Source:  Bayonetta Wiki

Bayonetta, from Bayonetta

Defenders of keeping exaggerated archetypes of masculinity and femininity within games—including some developers—will point to sales demographics to validate their creative decisions, stating that the primary audience comprises young males who respond well to these design choices. Unfortunately for them, this does not hold true for today’s gaming landscape. Today, the split between male and female gamers is almost half, and more than two thirds of the American adult population play video games. While the marketing schemes of yesteryear focused on young men, gamers today have grown out of their singular-sex demographic and retained their hobby. While a poor argument to begin with, this championing of the exaggerated protagonist certainly does not hold given how many well-articulated video game players have voiced their frustration with the practice.

Games that sell in today’s marketplace tend to revolve less around sexuality and more on ingenuity and change. There are many different verticals of video game consumers, similar to how there are many people with different tastes in genres when deciding to purchase a movie, and each demographic segment looks for very different things. There will always be an established audience for games like Gal Gun: Double Peace which sell on the basis of the perversion of the female, and occasionally male, body. Fortunately, the sales of games that focus on character building, world-building, and actual gameplay tend to be the underdog success stories of our day. These qualities exhibit the growth of the industry and the tried-and-tested nature of the core elements of fun which have permeated quality games for the past three decades.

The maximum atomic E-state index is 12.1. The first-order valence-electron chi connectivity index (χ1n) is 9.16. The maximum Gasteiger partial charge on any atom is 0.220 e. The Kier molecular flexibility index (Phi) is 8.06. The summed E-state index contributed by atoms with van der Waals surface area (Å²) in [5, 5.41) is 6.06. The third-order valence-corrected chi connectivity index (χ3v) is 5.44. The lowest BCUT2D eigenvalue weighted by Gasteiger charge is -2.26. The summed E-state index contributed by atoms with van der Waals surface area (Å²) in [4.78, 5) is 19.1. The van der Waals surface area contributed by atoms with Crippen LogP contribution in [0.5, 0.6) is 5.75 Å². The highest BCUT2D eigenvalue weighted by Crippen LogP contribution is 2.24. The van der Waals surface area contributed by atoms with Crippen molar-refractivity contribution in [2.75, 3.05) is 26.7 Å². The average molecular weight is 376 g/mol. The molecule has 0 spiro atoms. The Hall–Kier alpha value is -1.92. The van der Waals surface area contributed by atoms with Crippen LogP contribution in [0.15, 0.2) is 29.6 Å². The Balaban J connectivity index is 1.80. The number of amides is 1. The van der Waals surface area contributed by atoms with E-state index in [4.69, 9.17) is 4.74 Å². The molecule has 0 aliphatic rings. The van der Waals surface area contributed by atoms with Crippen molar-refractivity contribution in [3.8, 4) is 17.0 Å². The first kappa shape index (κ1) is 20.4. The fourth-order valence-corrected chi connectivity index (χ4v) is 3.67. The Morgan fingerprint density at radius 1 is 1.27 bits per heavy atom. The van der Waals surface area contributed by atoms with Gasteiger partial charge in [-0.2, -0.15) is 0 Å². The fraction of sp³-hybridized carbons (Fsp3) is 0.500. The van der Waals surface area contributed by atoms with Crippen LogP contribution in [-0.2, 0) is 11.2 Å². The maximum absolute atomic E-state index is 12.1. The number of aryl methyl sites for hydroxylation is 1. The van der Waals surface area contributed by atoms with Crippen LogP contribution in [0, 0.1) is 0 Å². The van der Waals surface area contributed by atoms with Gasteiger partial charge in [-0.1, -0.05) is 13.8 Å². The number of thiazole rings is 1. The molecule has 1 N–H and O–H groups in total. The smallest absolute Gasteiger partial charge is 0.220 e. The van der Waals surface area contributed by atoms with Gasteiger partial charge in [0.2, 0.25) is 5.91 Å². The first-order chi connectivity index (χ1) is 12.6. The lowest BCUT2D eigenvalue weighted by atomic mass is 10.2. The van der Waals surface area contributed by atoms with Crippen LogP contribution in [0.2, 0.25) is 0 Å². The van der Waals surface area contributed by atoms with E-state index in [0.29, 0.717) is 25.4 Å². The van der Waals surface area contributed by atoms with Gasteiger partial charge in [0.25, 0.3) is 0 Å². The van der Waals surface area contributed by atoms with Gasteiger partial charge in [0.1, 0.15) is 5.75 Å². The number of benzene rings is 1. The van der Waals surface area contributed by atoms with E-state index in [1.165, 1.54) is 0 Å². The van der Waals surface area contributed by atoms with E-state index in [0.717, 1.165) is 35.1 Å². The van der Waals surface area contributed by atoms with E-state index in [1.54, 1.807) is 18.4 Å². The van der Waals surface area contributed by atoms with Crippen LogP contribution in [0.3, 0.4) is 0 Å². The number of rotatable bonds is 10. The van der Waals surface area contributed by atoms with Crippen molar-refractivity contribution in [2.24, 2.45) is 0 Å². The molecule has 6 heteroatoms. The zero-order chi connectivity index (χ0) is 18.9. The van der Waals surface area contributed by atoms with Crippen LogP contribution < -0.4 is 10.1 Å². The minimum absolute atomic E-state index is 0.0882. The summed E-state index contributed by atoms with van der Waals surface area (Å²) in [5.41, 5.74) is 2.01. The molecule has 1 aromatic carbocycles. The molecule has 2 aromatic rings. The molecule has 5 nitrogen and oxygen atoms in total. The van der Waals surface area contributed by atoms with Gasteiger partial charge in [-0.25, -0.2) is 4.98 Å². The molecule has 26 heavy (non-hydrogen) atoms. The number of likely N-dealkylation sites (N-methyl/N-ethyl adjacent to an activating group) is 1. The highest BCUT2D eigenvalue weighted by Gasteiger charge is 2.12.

Ultimately, sex and ‘macho-ism’ are used to sell in every entertainment medium. I do not necessarily feel that these elements need to be completely removed from games so much as I believe that we would benefit from its curtailment. Our awareness of these trends will shape the marketplace by enabling informed purchases, and may even change the our preferences for the kinds of characters we play and the overall gaming experience as gaming evolves and expands into new, uncharted territory.